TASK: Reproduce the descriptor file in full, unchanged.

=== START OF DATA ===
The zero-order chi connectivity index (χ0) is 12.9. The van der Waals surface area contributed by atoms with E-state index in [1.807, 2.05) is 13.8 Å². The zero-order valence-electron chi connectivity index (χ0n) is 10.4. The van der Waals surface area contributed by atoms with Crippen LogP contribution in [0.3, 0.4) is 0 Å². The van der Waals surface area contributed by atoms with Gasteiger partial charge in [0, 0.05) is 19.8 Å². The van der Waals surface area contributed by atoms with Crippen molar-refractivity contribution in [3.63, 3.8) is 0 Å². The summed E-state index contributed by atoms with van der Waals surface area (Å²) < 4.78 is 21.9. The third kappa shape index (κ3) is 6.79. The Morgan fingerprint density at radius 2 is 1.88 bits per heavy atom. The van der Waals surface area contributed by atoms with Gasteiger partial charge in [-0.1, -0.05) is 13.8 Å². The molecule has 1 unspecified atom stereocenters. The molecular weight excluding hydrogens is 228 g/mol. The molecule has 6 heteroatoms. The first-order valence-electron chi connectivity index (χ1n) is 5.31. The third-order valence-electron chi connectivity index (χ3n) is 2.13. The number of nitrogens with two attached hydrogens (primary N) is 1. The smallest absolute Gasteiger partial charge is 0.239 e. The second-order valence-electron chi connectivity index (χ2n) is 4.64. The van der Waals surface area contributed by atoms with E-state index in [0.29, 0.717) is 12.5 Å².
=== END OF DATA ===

The zero-order chi connectivity index (χ0) is 12.9. The van der Waals surface area contributed by atoms with E-state index in [1.807, 2.05) is 13.8 Å². The zero-order valence-electron chi connectivity index (χ0n) is 10.4. The van der Waals surface area contributed by atoms with Crippen LogP contribution in [0.3, 0.4) is 0 Å². The van der Waals surface area contributed by atoms with Gasteiger partial charge in [0, 0.05) is 19.8 Å². The van der Waals surface area contributed by atoms with Crippen molar-refractivity contribution in [3.63, 3.8) is 0 Å². The summed E-state index contributed by atoms with van der Waals surface area (Å²) < 4.78 is 21.9. The third kappa shape index (κ3) is 6.79. The Morgan fingerprint density at radius 2 is 1.88 bits per heavy atom. The van der Waals surface area contributed by atoms with Gasteiger partial charge in [-0.1, -0.05) is 13.8 Å². The molecule has 1 unspecified atom stereocenters. The molecular weight excluding hydrogens is 228 g/mol. The molecule has 6 heteroatoms. The first-order valence-electron chi connectivity index (χ1n) is 5.31. The third-order valence-electron chi connectivity index (χ3n) is 2.13. The number of nitrogens with two attached hydrogens (primary N) is 1. The smallest absolute Gasteiger partial charge is 0.239 e. The second-order valence-electron chi connectivity index (χ2n) is 4.64. The van der Waals surface area contributed by atoms with E-state index in [0.29, 0.717) is 12.5 Å².